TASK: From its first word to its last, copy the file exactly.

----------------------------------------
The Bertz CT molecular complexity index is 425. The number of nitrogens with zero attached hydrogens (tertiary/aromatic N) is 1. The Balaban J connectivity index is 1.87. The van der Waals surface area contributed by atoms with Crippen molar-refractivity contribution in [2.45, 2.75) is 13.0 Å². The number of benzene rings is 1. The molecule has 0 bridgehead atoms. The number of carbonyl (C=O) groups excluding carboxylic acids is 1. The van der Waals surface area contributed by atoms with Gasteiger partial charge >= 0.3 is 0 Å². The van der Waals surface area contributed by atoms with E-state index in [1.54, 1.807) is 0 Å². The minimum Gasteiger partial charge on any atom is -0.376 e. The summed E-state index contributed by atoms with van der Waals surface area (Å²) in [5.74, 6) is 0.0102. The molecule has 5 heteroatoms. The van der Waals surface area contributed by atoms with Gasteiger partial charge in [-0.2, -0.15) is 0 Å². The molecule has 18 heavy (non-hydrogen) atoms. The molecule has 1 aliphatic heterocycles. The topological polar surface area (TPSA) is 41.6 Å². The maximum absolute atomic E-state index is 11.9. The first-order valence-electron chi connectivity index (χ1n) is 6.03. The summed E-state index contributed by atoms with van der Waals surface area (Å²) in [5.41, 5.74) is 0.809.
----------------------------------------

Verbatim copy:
The Bertz CT molecular complexity index is 425. The number of nitrogens with zero attached hydrogens (tertiary/aromatic N) is 1. The Balaban J connectivity index is 1.87. The van der Waals surface area contributed by atoms with Crippen molar-refractivity contribution in [2.45, 2.75) is 13.0 Å². The number of benzene rings is 1. The molecule has 0 bridgehead atoms. The number of carbonyl (C=O) groups excluding carboxylic acids is 1. The van der Waals surface area contributed by atoms with Gasteiger partial charge >= 0.3 is 0 Å². The van der Waals surface area contributed by atoms with E-state index in [1.54, 1.807) is 0 Å². The minimum Gasteiger partial charge on any atom is -0.376 e. The summed E-state index contributed by atoms with van der Waals surface area (Å²) in [5.74, 6) is 0.0102. The molecule has 5 heteroatoms. The van der Waals surface area contributed by atoms with Gasteiger partial charge in [-0.2, -0.15) is 0 Å². The molecule has 18 heavy (non-hydrogen) atoms. The molecule has 1 aliphatic heterocycles. The topological polar surface area (TPSA) is 41.6 Å². The maximum absolute atomic E-state index is 11.9. The first-order valence-electron chi connectivity index (χ1n) is 6.03. The summed E-state index contributed by atoms with van der Waals surface area (Å²) in [5.41, 5.74) is 0.809.